Just as with Long-Term Capital Management, being long the illiquid and short the liquid works well until the market reverses and then years of consistently positive months get given back in one massively negative month. Leverage, liquidity and valuation risks are ONLY worth taking if you are compensated for those risks and plainly this was not the case. This is where investors in a hedge fund need to look at whether the potential returns justify the potential risk. With good hedge funds it does but NOT with the many "hedge fund" journeyman.

With public equities, liquid bonds, fx and futures valuation is immediate, transparent, generally unarguable and there is plenty of alpha available in these liquid arenas IF you have the tools and expertise to find it. While liquidity is a variable even on an exchange you have access to the widest number of potential buyers and sellers. Venturing into illiquid areas raises the risk exponentially when there are much fewer counterparties to trade with. Leverage just exacerbates those problems. Funds investing in illiquid assets should be targeting MUCH higher performance than liquid funds as compensation for that extra risk. Yet some investors seems to compare them side by side without modelling the non-linear risks of gearing thinly traded securities.

What's even worse than a closet index fund? A leveraged closet index fund. And that is what most of these toxic waste CDO funds were in effect running. Making money in BAD conditions is what hedge fund clients pay the 2 and 20 for; long only funds are the ONLY products you need in good times. Having criticised some of John Bogle's thinking in my previous post let's make something clear; index equity and credit funds are the best investment IF (and only IF!) you think the asset class is going up. It is a waste of time and money to allocate to higher fee actively managed funds that simply fall apart when their underlying market falls apart.

Investors need to verify that a money management product purporting to be a hedge fund and charging hedge fund fees actually is one. Out of 10,000 funds that claim to be hedge funds, how many actually are hedge funds? The best estimate I have is maybe 25% tops. But of those how many are skilled? Perhaps 500-1000 at most. In other words probably only 10% of products that say they are hedge funds actually are GOOD hedge funds. Skill is rare by definition. While some investors might be discouraged by the bad news of 1/10 odds of picking a skilled fund, the good news is that they CAN be isolated in advance.

Identifying a good hedge fund is as rare a skill as being able to identify a good security. Some multi-manager products and weaker funds of funds have reduced their fees because they think picking hedge funds is easy! Most of them don't have the experience or analytical resources to decide what is and what is NOT a hedge fund, let alone trying to find the BEST ones. It is difficult but NOT impossible. Do "lower" fees help if an "advisor" puts you into a fund that drops 100%? There will always be semantically-challenged products that screw up which is why due diligence and alignment of interests are so important. Investors should select real hedge funds NOT leveraged beta products that SAY they are hedge funds. The industry needs to rid itself of non hedge funds who can't measure, manage or hedge their risks and ride beta when proper managers aim for alpha. Fortunately we can rely on the market to conduct these shakeouts over time. Unfortunately for some amnesiac investors it has been a long time since difficult credit conditions.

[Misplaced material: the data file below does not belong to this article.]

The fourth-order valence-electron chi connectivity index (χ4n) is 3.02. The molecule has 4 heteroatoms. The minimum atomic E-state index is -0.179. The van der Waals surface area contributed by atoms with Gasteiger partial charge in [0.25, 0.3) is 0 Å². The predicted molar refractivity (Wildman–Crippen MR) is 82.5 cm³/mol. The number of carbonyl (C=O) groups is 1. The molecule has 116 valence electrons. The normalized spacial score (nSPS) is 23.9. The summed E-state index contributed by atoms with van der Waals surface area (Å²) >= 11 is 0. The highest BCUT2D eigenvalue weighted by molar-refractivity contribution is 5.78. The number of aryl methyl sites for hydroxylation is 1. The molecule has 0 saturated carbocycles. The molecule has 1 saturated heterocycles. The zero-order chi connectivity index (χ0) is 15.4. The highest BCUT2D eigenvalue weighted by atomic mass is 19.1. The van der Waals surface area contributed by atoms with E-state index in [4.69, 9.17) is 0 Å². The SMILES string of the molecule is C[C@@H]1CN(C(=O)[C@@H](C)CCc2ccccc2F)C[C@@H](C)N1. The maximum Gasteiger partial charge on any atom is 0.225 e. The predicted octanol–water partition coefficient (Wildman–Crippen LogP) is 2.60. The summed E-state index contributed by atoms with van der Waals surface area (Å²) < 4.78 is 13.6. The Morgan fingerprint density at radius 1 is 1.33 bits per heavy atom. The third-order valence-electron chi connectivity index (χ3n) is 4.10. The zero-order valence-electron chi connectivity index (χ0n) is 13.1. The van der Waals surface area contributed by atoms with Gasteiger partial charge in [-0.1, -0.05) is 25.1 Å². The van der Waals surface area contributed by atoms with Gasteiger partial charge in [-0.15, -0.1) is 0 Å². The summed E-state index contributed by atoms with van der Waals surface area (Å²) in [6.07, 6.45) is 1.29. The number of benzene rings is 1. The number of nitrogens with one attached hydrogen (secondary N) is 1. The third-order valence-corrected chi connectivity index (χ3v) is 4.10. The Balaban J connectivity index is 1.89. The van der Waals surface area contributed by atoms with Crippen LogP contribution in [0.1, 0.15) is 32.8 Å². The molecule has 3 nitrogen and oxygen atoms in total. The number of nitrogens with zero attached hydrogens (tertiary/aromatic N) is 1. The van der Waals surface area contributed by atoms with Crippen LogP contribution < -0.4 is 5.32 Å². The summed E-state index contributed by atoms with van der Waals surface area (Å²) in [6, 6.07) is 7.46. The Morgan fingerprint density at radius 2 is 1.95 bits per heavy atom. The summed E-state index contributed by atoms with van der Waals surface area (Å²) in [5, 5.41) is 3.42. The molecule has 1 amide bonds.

The colleagues of Ralph Cioffi may have liked the fund but how much personal cash did James Cayne have in? A necessary condition for a product to be considered a hedge fund is to verify senior management are eating their own cooking. In bull markets many unskilled traders make money; it is bear markets that tend to show who is good and who knows how to hedge. Many REAL hedge funds are MAKING MONEY out of these ongoing credit events. Marketing something is a hedge fund does not mean it is.



Andrew W. Lo ,Andrew is a Professor of Finance at MIT's Sloan School of Management and he is also the Director of Laboratory of Financial Engineering at Sloan is a leading authority on hedge funds.



Andrew W. Lo


Popular Misconception
The popular misconception is that all hedge funds are volatile -- that they all use global macro strategies and place large directional bets on stocks, currencies, bonds, commodities, and gold, while using lots of leverage. In reality, less than 5% of hedge funds are global macro funds. Most hedge funds use derivatives only for hedging or don't use derivatives at all, and many use no leverage.